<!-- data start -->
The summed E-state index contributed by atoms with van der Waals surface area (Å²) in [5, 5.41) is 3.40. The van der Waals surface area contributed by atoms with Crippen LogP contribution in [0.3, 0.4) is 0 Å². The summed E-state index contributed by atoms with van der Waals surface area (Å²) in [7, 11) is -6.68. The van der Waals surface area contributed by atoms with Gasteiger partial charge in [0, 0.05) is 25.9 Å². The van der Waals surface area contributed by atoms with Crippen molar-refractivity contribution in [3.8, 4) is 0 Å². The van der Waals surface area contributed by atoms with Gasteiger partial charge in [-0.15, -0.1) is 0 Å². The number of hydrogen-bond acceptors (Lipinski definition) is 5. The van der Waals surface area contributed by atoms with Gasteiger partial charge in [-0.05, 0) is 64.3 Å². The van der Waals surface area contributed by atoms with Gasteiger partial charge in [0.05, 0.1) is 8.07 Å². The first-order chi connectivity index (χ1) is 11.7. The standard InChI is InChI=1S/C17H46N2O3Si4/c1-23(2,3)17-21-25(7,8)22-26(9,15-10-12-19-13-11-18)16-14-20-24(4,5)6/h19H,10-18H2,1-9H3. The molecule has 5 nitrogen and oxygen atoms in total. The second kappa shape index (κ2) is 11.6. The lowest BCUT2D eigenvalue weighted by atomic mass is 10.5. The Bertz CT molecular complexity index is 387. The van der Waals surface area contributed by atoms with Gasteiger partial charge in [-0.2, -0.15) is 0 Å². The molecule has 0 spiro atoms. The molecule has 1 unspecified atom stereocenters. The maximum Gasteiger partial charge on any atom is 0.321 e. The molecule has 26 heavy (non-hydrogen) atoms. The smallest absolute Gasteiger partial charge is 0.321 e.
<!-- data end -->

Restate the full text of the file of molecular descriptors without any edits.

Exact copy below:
The summed E-state index contributed by atoms with van der Waals surface area (Å²) in [5, 5.41) is 3.40. The van der Waals surface area contributed by atoms with Crippen LogP contribution in [0.3, 0.4) is 0 Å². The summed E-state index contributed by atoms with van der Waals surface area (Å²) in [7, 11) is -6.68. The van der Waals surface area contributed by atoms with Gasteiger partial charge in [0, 0.05) is 25.9 Å². The van der Waals surface area contributed by atoms with Crippen molar-refractivity contribution in [3.8, 4) is 0 Å². The van der Waals surface area contributed by atoms with Gasteiger partial charge in [-0.15, -0.1) is 0 Å². The number of hydrogen-bond acceptors (Lipinski definition) is 5. The van der Waals surface area contributed by atoms with Gasteiger partial charge in [-0.05, 0) is 64.3 Å². The van der Waals surface area contributed by atoms with Gasteiger partial charge in [0.05, 0.1) is 8.07 Å². The first-order chi connectivity index (χ1) is 11.7. The standard InChI is InChI=1S/C17H46N2O3Si4/c1-23(2,3)17-21-25(7,8)22-26(9,15-10-12-19-13-11-18)16-14-20-24(4,5)6/h19H,10-18H2,1-9H3. The molecule has 5 nitrogen and oxygen atoms in total. The second kappa shape index (κ2) is 11.6. The lowest BCUT2D eigenvalue weighted by atomic mass is 10.5. The Bertz CT molecular complexity index is 387. The van der Waals surface area contributed by atoms with Gasteiger partial charge in [-0.2, -0.15) is 0 Å². The molecule has 0 spiro atoms. The molecule has 1 unspecified atom stereocenters. The maximum Gasteiger partial charge on any atom is 0.321 e. The molecule has 26 heavy (non-hydrogen) atoms. The smallest absolute Gasteiger partial charge is 0.321 e.